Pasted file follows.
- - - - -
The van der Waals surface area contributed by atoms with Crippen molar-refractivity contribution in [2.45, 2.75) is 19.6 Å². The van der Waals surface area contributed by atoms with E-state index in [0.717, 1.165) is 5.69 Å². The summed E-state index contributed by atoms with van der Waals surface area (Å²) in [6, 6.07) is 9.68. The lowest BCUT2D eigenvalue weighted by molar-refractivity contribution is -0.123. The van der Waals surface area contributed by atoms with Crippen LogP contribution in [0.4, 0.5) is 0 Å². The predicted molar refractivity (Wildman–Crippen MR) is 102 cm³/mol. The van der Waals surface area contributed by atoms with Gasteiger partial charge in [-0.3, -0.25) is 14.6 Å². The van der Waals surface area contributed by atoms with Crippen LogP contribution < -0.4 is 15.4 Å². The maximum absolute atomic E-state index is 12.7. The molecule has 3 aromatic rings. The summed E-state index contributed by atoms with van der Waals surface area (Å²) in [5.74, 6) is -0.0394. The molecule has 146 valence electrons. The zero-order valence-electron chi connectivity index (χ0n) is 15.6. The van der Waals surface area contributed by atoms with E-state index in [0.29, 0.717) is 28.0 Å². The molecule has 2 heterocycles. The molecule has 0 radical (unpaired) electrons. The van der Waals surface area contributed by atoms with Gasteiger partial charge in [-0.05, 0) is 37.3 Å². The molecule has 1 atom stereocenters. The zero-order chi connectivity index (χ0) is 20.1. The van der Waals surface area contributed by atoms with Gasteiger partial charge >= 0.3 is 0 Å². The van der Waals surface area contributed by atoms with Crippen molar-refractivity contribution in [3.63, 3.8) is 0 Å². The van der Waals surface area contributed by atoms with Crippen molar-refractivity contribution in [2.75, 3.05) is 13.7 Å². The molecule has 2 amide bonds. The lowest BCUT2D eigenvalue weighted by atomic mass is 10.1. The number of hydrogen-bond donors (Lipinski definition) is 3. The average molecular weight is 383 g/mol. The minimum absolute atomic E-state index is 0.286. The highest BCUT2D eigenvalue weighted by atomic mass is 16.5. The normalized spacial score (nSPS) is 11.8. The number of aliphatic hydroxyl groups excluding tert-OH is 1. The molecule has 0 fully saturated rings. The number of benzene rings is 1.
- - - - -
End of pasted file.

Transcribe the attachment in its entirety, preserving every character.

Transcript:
The van der Waals surface area contributed by atoms with Crippen molar-refractivity contribution in [2.45, 2.75) is 19.6 Å². The van der Waals surface area contributed by atoms with E-state index in [0.717, 1.165) is 5.69 Å². The summed E-state index contributed by atoms with van der Waals surface area (Å²) in [6, 6.07) is 9.68. The lowest BCUT2D eigenvalue weighted by molar-refractivity contribution is -0.123. The van der Waals surface area contributed by atoms with Crippen LogP contribution in [0.4, 0.5) is 0 Å². The predicted molar refractivity (Wildman–Crippen MR) is 102 cm³/mol. The van der Waals surface area contributed by atoms with Gasteiger partial charge in [-0.3, -0.25) is 14.6 Å². The van der Waals surface area contributed by atoms with Crippen LogP contribution < -0.4 is 15.4 Å². The maximum absolute atomic E-state index is 12.7. The molecule has 3 aromatic rings. The summed E-state index contributed by atoms with van der Waals surface area (Å²) in [5.74, 6) is -0.0394. The molecule has 146 valence electrons. The zero-order valence-electron chi connectivity index (χ0n) is 15.6. The van der Waals surface area contributed by atoms with E-state index in [0.29, 0.717) is 28.0 Å². The molecule has 2 heterocycles. The molecule has 0 radical (unpaired) electrons. The van der Waals surface area contributed by atoms with Gasteiger partial charge in [-0.05, 0) is 37.3 Å². The molecule has 1 atom stereocenters. The zero-order chi connectivity index (χ0) is 20.1. The van der Waals surface area contributed by atoms with Gasteiger partial charge >= 0.3 is 0 Å². The van der Waals surface area contributed by atoms with Crippen molar-refractivity contribution in [3.63, 3.8) is 0 Å². The van der Waals surface area contributed by atoms with Crippen molar-refractivity contribution in [2.75, 3.05) is 13.7 Å². The molecule has 2 amide bonds. The lowest BCUT2D eigenvalue weighted by atomic mass is 10.1. The number of hydrogen-bond donors (Lipinski definition) is 3. The average molecular weight is 383 g/mol. The minimum absolute atomic E-state index is 0.286. The highest BCUT2D eigenvalue weighted by atomic mass is 16.5. The normalized spacial score (nSPS) is 11.8. The number of aliphatic hydroxyl groups excluding tert-OH is 1. The molecule has 0 fully saturated rings. The number of benzene rings is 1.